I’ve been learning Italian for just over 10 years now, on and off. I started learning it at university. In that first year we were required to attend classes for 4 hours a week and learn 50 words each week. That meant that by the end of the first semester I’d learnt 500 words, and 1000 by the end of the year. I had sticky notes with vocabulary all over the house and car, I recorded myself reciting words & vocabulary and I played those voice notes to myself on constant repeat in the car. It was hard at the time, but I’m so thankful now ~ those words really have been firmly cemented in my brain!
After I graduated, I took an adult class here in Sydney. I met a wonderful bunch of Italophiles who I’m still good friends with, and we all went right through to the most advanced stage they offered. The classes were great fun and very inspiring, but I still couldn’t really hold a fluent conversation or understand Italian spoken on TV. I remember arriving in Verona shortly afterwards and feeling so frustrated that I really couldn’t speak or understand as much as I thought I could.
Then, by chance, I was at a ‘going away’ party of an acquaintance who was retiring to Tasmania, and I was given the name of his Italian teacher. He told me I’d be lucky if I was taken on, as he only takes on a new student if one moves away. Only recently I discovered that my professore has had one student for 29 years! Seriously! I had been having weekly lessons with him for 6 months before he spoke more than a few words of english to me. He doesn’t make it easy, but that’s the point.
Here’s the thing about a private tutor. There’s nowhere to hide. You have to speak. You will make a complete fool of yourself. You’re going to make mistakes, and you’re going to get caught. There’s no avoiding it. We have conversations each week, he notes my mistakes or words I don’t know, and I have to learn them and then use them in conversation the following week. Each week we discuss a different topic, sometimes related to Italian history or culture, sometimes we discuss something interesting he’s found in the news, sometimes we simply discuss what we’ve done that week.
I notice that my Italian disintegrates when I’m stressed or nervous, and I really struggle to think in both languages at the same time. I’d be a terrible translator ~ if I’m thinking and talking in Italian, my English just falls apart. I also know that I have to work on it every single day; whether its reading, listening or watching something, or sitting down and doing some grammar exercises or learning vocabulary ~ I find if I don’t, the words just evaporate. I watch YouTube videos, watch Rai TV online, read the news, I listen to italian radio programs… sometimes actively, but sometimes I just listen while I cook or while I’m driving. If I’m tired or just don’t have much time, I don’t really listen, I just let it wash over me while I do something else.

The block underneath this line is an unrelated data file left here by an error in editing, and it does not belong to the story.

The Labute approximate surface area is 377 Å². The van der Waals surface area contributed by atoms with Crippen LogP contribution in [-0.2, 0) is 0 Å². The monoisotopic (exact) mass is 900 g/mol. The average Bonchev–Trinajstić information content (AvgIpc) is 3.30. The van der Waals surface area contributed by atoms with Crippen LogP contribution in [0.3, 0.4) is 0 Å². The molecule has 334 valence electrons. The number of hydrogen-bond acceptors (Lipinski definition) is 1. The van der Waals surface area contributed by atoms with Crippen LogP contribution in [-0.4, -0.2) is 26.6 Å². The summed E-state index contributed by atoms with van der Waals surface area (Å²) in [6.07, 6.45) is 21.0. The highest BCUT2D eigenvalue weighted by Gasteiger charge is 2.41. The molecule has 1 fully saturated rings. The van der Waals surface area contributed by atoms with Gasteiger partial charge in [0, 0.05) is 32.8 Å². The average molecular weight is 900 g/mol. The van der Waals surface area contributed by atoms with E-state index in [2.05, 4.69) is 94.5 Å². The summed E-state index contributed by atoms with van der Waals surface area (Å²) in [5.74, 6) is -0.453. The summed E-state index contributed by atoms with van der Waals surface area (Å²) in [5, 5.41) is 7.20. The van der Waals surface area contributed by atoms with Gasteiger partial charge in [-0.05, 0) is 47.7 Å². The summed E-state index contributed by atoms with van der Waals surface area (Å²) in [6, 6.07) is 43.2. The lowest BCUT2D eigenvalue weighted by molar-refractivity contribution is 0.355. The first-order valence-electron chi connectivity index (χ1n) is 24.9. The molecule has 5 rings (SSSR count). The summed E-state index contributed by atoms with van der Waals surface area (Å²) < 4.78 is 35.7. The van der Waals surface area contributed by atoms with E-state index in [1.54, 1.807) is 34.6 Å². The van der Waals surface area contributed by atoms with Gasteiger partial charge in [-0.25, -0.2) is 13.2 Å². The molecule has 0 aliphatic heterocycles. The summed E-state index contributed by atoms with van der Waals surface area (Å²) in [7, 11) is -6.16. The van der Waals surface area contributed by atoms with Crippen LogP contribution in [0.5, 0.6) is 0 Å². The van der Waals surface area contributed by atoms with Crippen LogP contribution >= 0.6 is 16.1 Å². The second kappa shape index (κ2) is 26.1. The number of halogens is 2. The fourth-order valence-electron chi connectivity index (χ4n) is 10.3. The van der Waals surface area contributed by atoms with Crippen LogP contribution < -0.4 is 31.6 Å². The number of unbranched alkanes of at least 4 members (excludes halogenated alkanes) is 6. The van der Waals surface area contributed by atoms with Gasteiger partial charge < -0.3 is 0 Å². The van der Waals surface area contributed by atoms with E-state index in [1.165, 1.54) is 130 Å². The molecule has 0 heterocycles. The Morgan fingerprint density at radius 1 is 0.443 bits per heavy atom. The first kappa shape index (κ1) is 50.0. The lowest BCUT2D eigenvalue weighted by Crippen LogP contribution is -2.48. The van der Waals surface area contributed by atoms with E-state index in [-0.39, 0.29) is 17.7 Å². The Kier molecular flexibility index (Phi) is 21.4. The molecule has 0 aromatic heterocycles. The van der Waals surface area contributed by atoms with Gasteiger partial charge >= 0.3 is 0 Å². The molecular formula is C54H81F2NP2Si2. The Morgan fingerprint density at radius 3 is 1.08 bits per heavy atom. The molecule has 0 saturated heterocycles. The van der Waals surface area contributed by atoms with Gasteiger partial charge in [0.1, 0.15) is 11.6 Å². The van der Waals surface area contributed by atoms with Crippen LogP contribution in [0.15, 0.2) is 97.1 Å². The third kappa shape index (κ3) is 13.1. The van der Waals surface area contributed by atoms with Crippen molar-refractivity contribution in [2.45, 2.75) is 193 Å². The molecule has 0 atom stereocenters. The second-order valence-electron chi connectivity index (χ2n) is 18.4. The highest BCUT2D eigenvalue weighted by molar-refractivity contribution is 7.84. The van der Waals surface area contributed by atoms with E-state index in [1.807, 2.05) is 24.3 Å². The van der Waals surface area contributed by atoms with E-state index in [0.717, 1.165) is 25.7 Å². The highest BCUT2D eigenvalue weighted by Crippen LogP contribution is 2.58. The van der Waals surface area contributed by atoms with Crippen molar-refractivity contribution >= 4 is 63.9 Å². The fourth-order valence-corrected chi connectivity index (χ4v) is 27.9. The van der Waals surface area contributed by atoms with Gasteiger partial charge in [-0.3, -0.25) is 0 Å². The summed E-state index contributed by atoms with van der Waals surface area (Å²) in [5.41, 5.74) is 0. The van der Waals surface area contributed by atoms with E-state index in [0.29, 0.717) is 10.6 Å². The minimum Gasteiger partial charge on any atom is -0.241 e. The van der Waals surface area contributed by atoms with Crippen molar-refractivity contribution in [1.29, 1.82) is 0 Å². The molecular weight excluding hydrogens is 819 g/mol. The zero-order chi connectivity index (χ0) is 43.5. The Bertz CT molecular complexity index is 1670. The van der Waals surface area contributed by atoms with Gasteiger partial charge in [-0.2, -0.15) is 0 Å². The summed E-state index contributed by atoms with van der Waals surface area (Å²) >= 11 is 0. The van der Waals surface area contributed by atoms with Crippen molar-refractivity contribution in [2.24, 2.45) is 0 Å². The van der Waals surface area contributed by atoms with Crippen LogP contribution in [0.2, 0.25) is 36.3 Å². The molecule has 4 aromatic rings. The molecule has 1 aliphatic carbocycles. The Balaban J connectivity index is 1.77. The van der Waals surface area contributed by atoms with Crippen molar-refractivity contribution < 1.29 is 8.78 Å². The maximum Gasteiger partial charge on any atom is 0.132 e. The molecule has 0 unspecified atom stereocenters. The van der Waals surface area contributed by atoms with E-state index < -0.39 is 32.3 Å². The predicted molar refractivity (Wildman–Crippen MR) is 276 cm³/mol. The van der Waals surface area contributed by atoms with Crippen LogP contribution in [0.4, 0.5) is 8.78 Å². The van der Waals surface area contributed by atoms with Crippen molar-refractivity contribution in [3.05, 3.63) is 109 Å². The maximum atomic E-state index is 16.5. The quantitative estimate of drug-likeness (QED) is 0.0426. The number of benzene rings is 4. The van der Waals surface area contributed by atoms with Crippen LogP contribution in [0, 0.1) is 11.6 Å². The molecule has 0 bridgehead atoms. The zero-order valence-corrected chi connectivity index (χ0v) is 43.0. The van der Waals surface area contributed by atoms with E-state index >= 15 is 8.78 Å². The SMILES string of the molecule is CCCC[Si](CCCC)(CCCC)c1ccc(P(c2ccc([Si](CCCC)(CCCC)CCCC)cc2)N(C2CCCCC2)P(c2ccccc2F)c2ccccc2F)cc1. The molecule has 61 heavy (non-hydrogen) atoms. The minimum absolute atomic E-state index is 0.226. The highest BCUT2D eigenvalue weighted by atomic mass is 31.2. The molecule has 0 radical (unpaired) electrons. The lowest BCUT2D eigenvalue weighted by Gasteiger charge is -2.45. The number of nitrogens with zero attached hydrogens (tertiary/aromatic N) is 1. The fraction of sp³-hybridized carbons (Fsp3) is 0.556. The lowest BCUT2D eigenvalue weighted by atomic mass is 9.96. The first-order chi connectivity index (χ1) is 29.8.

I still wouldn’t say I’m fluent, but I feel I can hold a conversation fairly well. The last time I was in Rome I was able to go into an ottica (opticians) and buy new pair of prescription sunglasses and specify the tint and so on and have another pair for my husband delivered to us here in Sydney without a single word of English. Every time I put those sunglasses on I feel they mark a certain level of language proficiency for me… Better than any certificate of achievement.
I’ve almost finished reading my first book in Italian; Il Tempo Che Vorrei by Fabio Volo. I’m loving it. It’s very philosophical, and yet contemporary at the same time. As I read, I underline the words I don’t know, and then I write a translation in the margin. At the start of the book there were so many words I didn’t know I couldn’t fit them all in, but now I’m underlining about 5 words or less per page. It contains vocabulary that a student would never learn in any class, no matter how many classes you took!
Reading my first book in Italian marks another level of proficiency for me too. I’ve spoken with many friends who are bilingual and not one of them had forgotten the name of the first book they had read in their second language. It seems to be an unspoken goal when learning another language.
Leggere mio libro primo nellla lingua italiana è anche un segno di un altro livello di conoscenza per me. Ho parlato con alcuni amici che sono bilingue e nessuno ha dimenticato il nome dello primo libro che è stato letto nella lingua seconda. Sembra essere un obiettivo tacito quando si impara un altra lingue. (I welcome corrections!)
I wonder if other people feel the same way? What are the landmarks for achieving fluency?
What’s the next goal? I’m not sure ~ but I hope I’ll know it when it approaches. 😉